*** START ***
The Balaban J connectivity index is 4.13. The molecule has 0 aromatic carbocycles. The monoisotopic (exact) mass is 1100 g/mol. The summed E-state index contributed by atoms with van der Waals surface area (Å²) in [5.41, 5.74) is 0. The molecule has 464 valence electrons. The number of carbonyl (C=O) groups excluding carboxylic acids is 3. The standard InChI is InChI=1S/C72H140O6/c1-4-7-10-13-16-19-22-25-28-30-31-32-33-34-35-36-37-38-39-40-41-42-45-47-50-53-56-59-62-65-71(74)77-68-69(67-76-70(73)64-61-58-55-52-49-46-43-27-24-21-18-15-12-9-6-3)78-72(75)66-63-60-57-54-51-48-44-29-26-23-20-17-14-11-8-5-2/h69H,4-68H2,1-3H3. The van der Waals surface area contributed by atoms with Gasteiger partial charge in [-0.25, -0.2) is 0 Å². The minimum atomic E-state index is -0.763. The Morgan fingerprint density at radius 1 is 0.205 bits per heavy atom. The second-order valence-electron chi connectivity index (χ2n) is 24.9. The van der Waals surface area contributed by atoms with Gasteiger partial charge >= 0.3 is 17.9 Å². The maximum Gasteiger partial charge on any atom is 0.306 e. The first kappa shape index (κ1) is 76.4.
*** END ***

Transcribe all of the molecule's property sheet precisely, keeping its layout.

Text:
The Balaban J connectivity index is 4.13. The molecule has 0 aromatic carbocycles. The monoisotopic (exact) mass is 1100 g/mol. The summed E-state index contributed by atoms with van der Waals surface area (Å²) in [5.41, 5.74) is 0. The molecule has 464 valence electrons. The number of carbonyl (C=O) groups excluding carboxylic acids is 3. The standard InChI is InChI=1S/C72H140O6/c1-4-7-10-13-16-19-22-25-28-30-31-32-33-34-35-36-37-38-39-40-41-42-45-47-50-53-56-59-62-65-71(74)77-68-69(67-76-70(73)64-61-58-55-52-49-46-43-27-24-21-18-15-12-9-6-3)78-72(75)66-63-60-57-54-51-48-44-29-26-23-20-17-14-11-8-5-2/h69H,4-68H2,1-3H3. The van der Waals surface area contributed by atoms with Gasteiger partial charge in [-0.25, -0.2) is 0 Å². The minimum atomic E-state index is -0.763. The Morgan fingerprint density at radius 1 is 0.205 bits per heavy atom. The second-order valence-electron chi connectivity index (χ2n) is 24.9. The van der Waals surface area contributed by atoms with Gasteiger partial charge >= 0.3 is 17.9 Å². The maximum Gasteiger partial charge on any atom is 0.306 e. The first kappa shape index (κ1) is 76.4.